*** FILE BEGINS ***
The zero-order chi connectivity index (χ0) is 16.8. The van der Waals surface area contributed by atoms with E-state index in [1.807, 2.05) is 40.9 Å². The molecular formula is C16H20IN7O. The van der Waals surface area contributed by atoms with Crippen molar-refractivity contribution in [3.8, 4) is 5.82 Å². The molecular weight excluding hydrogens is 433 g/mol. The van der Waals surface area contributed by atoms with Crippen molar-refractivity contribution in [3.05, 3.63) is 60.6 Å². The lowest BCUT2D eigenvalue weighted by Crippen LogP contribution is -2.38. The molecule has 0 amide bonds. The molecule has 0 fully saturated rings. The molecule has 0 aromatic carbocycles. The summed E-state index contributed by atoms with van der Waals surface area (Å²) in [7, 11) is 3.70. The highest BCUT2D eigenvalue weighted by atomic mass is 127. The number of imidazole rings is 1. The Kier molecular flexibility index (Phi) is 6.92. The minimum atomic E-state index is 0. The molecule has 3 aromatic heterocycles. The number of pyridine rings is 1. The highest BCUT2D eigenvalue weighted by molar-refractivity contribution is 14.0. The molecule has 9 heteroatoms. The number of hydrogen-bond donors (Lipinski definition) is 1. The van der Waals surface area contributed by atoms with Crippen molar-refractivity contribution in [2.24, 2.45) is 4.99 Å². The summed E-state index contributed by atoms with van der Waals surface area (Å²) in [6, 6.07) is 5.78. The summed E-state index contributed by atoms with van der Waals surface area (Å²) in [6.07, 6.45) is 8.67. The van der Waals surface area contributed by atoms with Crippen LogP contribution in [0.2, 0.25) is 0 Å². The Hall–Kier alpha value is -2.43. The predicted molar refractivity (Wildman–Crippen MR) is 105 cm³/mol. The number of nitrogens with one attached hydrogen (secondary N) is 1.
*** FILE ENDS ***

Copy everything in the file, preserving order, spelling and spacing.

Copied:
The zero-order chi connectivity index (χ0) is 16.8. The van der Waals surface area contributed by atoms with E-state index in [1.807, 2.05) is 40.9 Å². The molecular formula is C16H20IN7O. The van der Waals surface area contributed by atoms with Crippen molar-refractivity contribution in [3.8, 4) is 5.82 Å². The molecular weight excluding hydrogens is 433 g/mol. The van der Waals surface area contributed by atoms with Crippen molar-refractivity contribution in [3.05, 3.63) is 60.6 Å². The lowest BCUT2D eigenvalue weighted by Crippen LogP contribution is -2.38. The molecule has 0 amide bonds. The molecule has 0 fully saturated rings. The molecule has 0 aromatic carbocycles. The summed E-state index contributed by atoms with van der Waals surface area (Å²) in [7, 11) is 3.70. The highest BCUT2D eigenvalue weighted by atomic mass is 127. The number of imidazole rings is 1. The Kier molecular flexibility index (Phi) is 6.92. The minimum atomic E-state index is 0. The molecule has 3 aromatic heterocycles. The number of pyridine rings is 1. The highest BCUT2D eigenvalue weighted by molar-refractivity contribution is 14.0. The molecule has 9 heteroatoms. The number of hydrogen-bond donors (Lipinski definition) is 1. The van der Waals surface area contributed by atoms with Crippen molar-refractivity contribution in [2.24, 2.45) is 4.99 Å². The summed E-state index contributed by atoms with van der Waals surface area (Å²) in [6, 6.07) is 5.78. The summed E-state index contributed by atoms with van der Waals surface area (Å²) in [6.07, 6.45) is 8.67. The van der Waals surface area contributed by atoms with Crippen LogP contribution in [0.2, 0.25) is 0 Å². The Hall–Kier alpha value is -2.43. The predicted molar refractivity (Wildman–Crippen MR) is 105 cm³/mol. The number of nitrogens with one attached hydrogen (secondary N) is 1.